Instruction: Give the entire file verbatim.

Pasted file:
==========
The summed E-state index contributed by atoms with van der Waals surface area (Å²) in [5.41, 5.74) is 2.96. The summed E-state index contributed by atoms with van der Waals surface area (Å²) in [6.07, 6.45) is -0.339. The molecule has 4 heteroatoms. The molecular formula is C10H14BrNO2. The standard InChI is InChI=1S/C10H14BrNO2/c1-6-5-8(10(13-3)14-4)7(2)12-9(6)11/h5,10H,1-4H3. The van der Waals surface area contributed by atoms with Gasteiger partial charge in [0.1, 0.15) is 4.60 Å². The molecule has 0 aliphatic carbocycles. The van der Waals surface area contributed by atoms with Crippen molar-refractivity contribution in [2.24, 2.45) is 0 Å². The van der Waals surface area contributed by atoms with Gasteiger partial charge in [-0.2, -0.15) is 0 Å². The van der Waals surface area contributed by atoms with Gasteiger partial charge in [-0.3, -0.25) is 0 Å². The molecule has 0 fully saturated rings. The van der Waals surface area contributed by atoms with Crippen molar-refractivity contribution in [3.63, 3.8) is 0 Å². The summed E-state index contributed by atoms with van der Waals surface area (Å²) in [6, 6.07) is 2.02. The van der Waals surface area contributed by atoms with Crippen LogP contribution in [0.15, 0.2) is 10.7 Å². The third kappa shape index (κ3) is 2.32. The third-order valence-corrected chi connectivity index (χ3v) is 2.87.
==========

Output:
The summed E-state index contributed by atoms with van der Waals surface area (Å²) in [5.41, 5.74) is 2.96. The summed E-state index contributed by atoms with van der Waals surface area (Å²) in [6.07, 6.45) is -0.339. The molecule has 4 heteroatoms. The molecular formula is C10H14BrNO2. The standard InChI is InChI=1S/C10H14BrNO2/c1-6-5-8(10(13-3)14-4)7(2)12-9(6)11/h5,10H,1-4H3. The van der Waals surface area contributed by atoms with Gasteiger partial charge in [0.1, 0.15) is 4.60 Å². The molecule has 0 aliphatic carbocycles. The van der Waals surface area contributed by atoms with Crippen molar-refractivity contribution in [2.24, 2.45) is 0 Å². The van der Waals surface area contributed by atoms with Gasteiger partial charge in [-0.2, -0.15) is 0 Å². The van der Waals surface area contributed by atoms with Gasteiger partial charge in [-0.3, -0.25) is 0 Å². The molecule has 0 fully saturated rings. The van der Waals surface area contributed by atoms with Crippen molar-refractivity contribution in [3.63, 3.8) is 0 Å². The summed E-state index contributed by atoms with van der Waals surface area (Å²) in [6, 6.07) is 2.02. The van der Waals surface area contributed by atoms with Crippen LogP contribution in [0.15, 0.2) is 10.7 Å². The third kappa shape index (κ3) is 2.32. The third-order valence-corrected chi connectivity index (χ3v) is 2.87.